Public-Land Grazing Permittees Under Pressure: Sustainability of Coping Strategies on Private Land

1995 Annual Report for SW95-015

Project Type: Research and Education
Funds awarded in 1995: $63,000.00
Projected End Date: 12/31/1997
Matching Federal Funds: $36,557.00
Matching Non-Federal Funds: $99,100.00
Region: Western
State: Utah
Principal Investigator:
D. Layne Coppock
Utah State University

Public-Land Grazing Permittees Under Pressure: Sustainability of Coping Strategies on Private Land



1. Confirm findings of Birkenfeld (1994) with respect to proportions of proactive and passive permittees and determine factor(s) which distinguish these groups;
2. Determine coping strategies that proactive producers use to intensify or diversify their operations, determine why such options are chosen, and classify and rank common strategies in terms of sustainability;
3. Determine optimal patterns of ranch resource allocation (i.e., land, labor, capital, etc.) to allow operations to be sustainable;
4. Determine critical constraints and trade-offs that prevent sustainability criteria from being met and identify innovations to help producers overcome constraints; and


The purpose of this project is to determine the extent to which large-scale changes in management have recently occurred on privately owned grazing land in Utah. Specifically, this work has included identification of the types, extent, and causes of management change, the likely sustainability of new management practices, and implications for increased demand for technological and management innovations. Conventional wisdom in the early 1990s suggested that adoption of an aggressive “Range Reform” policy by the Clinton Administration had intensified fear among western range livestock producers that they would lose access to public grazing. The average Utah public-land grazing permittee typically runs about 40 percent of his or her animal unit months (AUMs) on public grazing, which illustrates the high level of economic dependence such operators have on public land resources. Permittees are also a large component of range livestock producers in states such as Utah. It was thought that the acute fear of losing access to public land would encourage range livestock producers to intensify or otherwise alter their use of private land in order to increase carrying capacity as a compensatory survival tactic.

Intensified use of private land would mean that demand for new technology and management systems would suddenly increase– this could include heightened interest in things like pasture forages, irrigation systems, educational materials on short-duration grazing, and range management innovations. It has been generally thought that over the past decades private grazing lands in the Intermountain West have been an underutilized and relatively ignored resource, ripe for major gains in productivity that could enhance animal agriculture in Utah. Understanding what drives producers to make changes, and what characterizes innovative managers, is important to help promote sustainability of agriculture in general and is the core theme of our project.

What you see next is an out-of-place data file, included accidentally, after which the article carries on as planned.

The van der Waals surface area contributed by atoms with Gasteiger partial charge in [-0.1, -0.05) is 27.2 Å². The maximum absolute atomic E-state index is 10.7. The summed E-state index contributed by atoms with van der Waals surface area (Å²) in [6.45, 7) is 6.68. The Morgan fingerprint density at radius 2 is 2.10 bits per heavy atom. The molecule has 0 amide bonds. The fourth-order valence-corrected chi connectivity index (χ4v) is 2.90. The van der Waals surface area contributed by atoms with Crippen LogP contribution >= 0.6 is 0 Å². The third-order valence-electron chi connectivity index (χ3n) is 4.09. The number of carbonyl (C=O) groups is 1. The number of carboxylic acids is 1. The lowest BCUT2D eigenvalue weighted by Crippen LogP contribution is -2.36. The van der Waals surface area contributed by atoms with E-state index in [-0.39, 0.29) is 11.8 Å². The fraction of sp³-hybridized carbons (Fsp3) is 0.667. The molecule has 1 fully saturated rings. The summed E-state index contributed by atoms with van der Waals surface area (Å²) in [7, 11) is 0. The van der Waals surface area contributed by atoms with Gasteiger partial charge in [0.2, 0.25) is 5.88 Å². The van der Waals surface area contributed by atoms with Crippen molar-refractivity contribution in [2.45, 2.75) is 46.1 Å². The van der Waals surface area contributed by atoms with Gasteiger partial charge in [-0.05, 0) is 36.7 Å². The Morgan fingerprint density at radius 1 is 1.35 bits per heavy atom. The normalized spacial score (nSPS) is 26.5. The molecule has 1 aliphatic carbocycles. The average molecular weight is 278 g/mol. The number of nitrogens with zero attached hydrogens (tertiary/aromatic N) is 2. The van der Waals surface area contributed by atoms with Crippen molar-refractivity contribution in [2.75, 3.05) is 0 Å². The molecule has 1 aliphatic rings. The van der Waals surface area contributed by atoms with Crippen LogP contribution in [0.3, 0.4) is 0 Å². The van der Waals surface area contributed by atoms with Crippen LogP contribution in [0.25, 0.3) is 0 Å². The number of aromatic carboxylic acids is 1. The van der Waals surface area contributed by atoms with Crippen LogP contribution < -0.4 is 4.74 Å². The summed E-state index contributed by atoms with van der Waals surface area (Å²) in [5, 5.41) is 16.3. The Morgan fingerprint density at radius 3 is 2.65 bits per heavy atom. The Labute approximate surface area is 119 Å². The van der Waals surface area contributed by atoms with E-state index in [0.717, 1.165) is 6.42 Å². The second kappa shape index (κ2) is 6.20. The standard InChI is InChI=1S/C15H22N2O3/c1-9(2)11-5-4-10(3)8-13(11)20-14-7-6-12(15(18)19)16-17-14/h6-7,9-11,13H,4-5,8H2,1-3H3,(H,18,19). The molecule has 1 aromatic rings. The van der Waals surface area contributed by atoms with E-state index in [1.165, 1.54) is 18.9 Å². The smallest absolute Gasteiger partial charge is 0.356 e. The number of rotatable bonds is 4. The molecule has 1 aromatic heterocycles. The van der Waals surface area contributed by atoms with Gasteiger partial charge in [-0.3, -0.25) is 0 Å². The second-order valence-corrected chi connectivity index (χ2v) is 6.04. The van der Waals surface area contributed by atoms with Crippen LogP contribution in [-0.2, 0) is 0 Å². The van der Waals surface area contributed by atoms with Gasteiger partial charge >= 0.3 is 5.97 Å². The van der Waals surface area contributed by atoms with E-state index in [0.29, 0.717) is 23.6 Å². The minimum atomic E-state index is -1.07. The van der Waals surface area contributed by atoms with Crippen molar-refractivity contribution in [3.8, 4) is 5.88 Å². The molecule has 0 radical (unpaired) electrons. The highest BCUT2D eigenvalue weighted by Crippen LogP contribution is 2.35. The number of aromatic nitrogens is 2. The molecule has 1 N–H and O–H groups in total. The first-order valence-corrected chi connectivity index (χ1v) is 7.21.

Our project is primarily based on social survey and economic analysis across large segments of the producer population in Utah. To-date the following has been accomplished: (1) With funding from SARE and Utah State University, one socioeconomic survey of 192 Utah
grazing permittees, each dependent on a mix of private and public lands, has been completed with the data fully analyzed and a master’s thesis written and defended; (2) with other leveraged funding from the EPA, a similar socioeconomic survey of another 201 Utah producers, dependent solely on private grazing lands, has been completed in terms of data collection, data analysis and production of a report for EPA that synthesizes results for both permittees and private-land- only producers combined– the idea behind having the two surveys of different sub-populations of land managers was to see if the sub-population dependent on public land would be engaged in more private-land improvements compared to the sub-population solely dependent on private land; and (3) a master’s level research project by Sainsbury involving a detailed economic risk analysis of private-land intensification among permittees has been underway, with completion now targeted for early 2000. The essence of this project has been to evaluate the potential profitability of forage improvement interventions on private lands under conditions of price risk for beef and climate risk in terms of variation in annual precipitation. Possible interventions include actions involving rain-fed rangeland, irrigated pasture, and naturally sub-irrigated meadow. Linear programming is being used to select the optimal interventions from an economic perspective based on an eleven-year framework of projected beef prices and annual rainfall regimes.

Dissemination of Findings

Two popular articles have been published in 1999. A professional presentation was given by Sainsbury et al. at the Annual Meeting for the Society of Range Management at Omaha in February, 1999. A technical article by Peterson and Coppock is in the final stages of peer review at the Journal of Range Management.

This summary was prepared by the project coordinator for the 2000 reporting cycle.